The Quint’s Newsletter: Facebook Courting Controversy, Again

In Facebook’s largest market, India, the company is accused of allowing hate speech by BJP politicians.

Tech News
2 min read
Faced with yet another crisis, Facebook reiterated that it does “prohibit hate speech and content that incites violence”.

Facebook has a new update.

The social media giant’s India operations are under the scanner (yet again) following The Wall Street Journal's report on alleged pro-BJP bias of its top executive – and its failure to act on hate speech propagated by the party leaders.

The news whipped up a frenzy on social media as well as among lawmakers and political parties. A hackneyed press response from Facebook followed.

Faced with yet another crisis, the platform reiterated that it does “prohibit hate speech and content that incites violence” and that the policies are enforced “globally without regard to anyone's political position or party affiliation”. It, however, has done little to quell the storm of criticism and allegations.

Almost on cue, the issue of hate speech took a sharp political turn with the BJP launching a barrage of attacks on the Congress – and vice versa.

Meanwhile, India, which is Facebook’s largest market in the world with 216 million users, continues to pose risks for user privacy, not to mention surveillance, misinformation and hate speech.

In 2018, Mark Zuckerberg had apologised for the Cambridge Analytica scandal. The data analytics company had harvested data of over 87 million Facebook users globally without their consent and shared it with political parties. Both the BJP and the Congress were named among their clients as nearly 6 lakh Indians were said to be affected.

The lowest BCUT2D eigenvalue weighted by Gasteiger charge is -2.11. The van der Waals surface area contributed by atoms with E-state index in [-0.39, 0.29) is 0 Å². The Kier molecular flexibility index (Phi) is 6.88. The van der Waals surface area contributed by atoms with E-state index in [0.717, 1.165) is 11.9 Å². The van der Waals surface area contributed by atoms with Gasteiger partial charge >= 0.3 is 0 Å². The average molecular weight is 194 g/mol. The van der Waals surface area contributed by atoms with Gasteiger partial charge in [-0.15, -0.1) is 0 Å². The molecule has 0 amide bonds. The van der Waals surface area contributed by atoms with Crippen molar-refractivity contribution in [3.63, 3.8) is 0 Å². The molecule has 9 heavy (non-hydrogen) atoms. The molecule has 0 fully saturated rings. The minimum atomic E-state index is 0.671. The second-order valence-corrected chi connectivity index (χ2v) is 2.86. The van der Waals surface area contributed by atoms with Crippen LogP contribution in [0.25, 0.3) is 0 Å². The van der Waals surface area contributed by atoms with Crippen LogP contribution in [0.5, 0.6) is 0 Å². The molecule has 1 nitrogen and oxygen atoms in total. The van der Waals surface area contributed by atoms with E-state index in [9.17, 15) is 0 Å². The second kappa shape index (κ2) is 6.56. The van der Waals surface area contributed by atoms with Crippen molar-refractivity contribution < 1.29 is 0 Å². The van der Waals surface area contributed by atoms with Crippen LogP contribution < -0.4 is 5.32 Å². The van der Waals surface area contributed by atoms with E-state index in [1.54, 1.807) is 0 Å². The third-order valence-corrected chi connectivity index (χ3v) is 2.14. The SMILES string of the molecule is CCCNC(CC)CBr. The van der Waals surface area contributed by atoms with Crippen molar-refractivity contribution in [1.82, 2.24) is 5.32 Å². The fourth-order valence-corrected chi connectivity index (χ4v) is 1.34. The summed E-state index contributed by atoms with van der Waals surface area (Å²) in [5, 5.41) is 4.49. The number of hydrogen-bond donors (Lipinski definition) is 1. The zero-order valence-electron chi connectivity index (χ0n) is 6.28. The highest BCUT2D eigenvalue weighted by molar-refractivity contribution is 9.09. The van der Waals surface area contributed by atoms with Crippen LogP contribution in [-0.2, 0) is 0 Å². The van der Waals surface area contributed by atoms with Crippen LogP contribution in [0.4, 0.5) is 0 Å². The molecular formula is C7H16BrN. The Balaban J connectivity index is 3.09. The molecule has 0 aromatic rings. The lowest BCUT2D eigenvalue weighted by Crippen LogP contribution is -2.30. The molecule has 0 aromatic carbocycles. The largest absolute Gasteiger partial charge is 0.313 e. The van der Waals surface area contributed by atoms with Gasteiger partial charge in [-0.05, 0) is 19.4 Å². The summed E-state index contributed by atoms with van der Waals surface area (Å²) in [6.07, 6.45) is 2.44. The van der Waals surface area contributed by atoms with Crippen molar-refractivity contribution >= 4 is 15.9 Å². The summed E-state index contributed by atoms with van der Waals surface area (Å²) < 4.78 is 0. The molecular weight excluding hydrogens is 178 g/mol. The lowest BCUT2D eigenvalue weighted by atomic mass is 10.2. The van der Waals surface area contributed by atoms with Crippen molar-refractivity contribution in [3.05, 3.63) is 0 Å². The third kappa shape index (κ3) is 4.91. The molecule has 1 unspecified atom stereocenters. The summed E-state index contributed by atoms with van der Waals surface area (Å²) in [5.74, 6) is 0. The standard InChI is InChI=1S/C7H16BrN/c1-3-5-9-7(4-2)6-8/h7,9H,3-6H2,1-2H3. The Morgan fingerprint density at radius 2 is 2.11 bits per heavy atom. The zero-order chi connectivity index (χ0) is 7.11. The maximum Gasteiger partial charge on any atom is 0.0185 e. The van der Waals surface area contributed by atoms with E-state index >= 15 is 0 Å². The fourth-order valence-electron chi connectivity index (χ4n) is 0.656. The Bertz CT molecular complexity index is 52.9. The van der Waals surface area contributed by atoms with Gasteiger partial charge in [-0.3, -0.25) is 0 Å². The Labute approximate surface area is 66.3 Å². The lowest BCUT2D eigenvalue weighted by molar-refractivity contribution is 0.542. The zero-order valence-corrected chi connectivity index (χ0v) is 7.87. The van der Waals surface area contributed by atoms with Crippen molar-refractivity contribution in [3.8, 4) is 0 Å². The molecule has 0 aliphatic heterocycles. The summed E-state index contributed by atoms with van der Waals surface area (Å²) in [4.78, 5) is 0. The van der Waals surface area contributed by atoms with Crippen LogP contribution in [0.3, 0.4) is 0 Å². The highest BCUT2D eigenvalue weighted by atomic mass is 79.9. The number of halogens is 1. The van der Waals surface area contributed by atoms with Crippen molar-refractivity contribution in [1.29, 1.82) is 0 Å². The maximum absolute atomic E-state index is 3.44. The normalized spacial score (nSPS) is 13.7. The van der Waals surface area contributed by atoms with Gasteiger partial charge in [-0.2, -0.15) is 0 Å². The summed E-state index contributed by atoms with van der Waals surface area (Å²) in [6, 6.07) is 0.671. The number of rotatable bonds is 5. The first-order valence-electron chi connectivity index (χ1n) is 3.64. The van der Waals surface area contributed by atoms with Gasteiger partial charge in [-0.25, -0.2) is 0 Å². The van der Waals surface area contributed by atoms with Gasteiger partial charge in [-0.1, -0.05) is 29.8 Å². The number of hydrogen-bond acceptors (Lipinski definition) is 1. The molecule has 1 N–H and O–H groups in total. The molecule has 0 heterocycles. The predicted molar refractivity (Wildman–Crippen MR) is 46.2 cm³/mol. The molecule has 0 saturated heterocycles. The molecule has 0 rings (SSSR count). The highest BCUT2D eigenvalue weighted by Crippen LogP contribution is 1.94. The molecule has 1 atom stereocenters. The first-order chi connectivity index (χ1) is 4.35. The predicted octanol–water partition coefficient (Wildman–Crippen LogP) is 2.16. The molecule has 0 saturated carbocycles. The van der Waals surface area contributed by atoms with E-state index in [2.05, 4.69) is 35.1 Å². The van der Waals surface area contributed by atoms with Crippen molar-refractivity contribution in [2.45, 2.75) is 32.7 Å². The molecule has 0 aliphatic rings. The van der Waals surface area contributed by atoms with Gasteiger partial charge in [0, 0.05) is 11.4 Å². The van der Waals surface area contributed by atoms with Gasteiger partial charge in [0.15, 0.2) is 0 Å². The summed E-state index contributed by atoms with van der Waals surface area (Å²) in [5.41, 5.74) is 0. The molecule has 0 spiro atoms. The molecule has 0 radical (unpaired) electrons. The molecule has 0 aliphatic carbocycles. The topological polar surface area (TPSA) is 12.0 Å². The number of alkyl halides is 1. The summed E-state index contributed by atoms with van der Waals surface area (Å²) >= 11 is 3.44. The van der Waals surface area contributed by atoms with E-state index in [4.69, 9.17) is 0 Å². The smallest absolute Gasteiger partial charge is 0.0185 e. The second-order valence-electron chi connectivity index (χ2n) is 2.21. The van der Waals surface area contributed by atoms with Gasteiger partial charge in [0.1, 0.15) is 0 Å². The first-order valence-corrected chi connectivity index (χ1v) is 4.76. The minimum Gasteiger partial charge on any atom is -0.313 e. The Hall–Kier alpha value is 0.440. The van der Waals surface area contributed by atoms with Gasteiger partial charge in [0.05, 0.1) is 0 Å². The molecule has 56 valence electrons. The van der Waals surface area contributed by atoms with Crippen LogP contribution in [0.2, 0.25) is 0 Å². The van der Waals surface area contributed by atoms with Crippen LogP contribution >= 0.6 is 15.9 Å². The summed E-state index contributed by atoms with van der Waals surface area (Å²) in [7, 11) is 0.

In October 2019, in a major news break, it was revealed that a spyware called Pegasus was used to remotely hack into the smartphones of at least 121 Indian citizens by exploiting a vulnerability in Facebook-owned WhatsApp. Israeli cyberweapons company, the NSO Group, which makes the spyware, had told The Quint that it only sells Pegasus to governments.

There has been little progress in the investigations into either Cambridge Analytica or into who deployed the Pegasus spyware.

On 17 August, Facebook's Ankhi Das filed a police complaint alleging death threats. Among those named were senior journalist Awesh Tiwari. Tiwari, who is Chhattisgarh chief of Hindi news channel Swaraj Express, denied all allegations and filed an FIR against Das for “spreading communal animosity.” He also told The Quint that Facebook had previously blocked his posts on Pulwama, CAA-NRC and tribal issues, all of which were critical of the Centre.

As the WSJ claims, a question to answer is, are there instances of favourable treatment on election-related issues?

Based on data provided by Facebook in its Transparency Reports and issues previously reported by The Quint since 1 January 2019, there appears to be a crucial distinction between the government and the party for the social media platform.

While Facebook appears stricter in dealing with law enforcement agencies and government bodies, it appears to be much more lenient when it comes to the party in power at the Centre.


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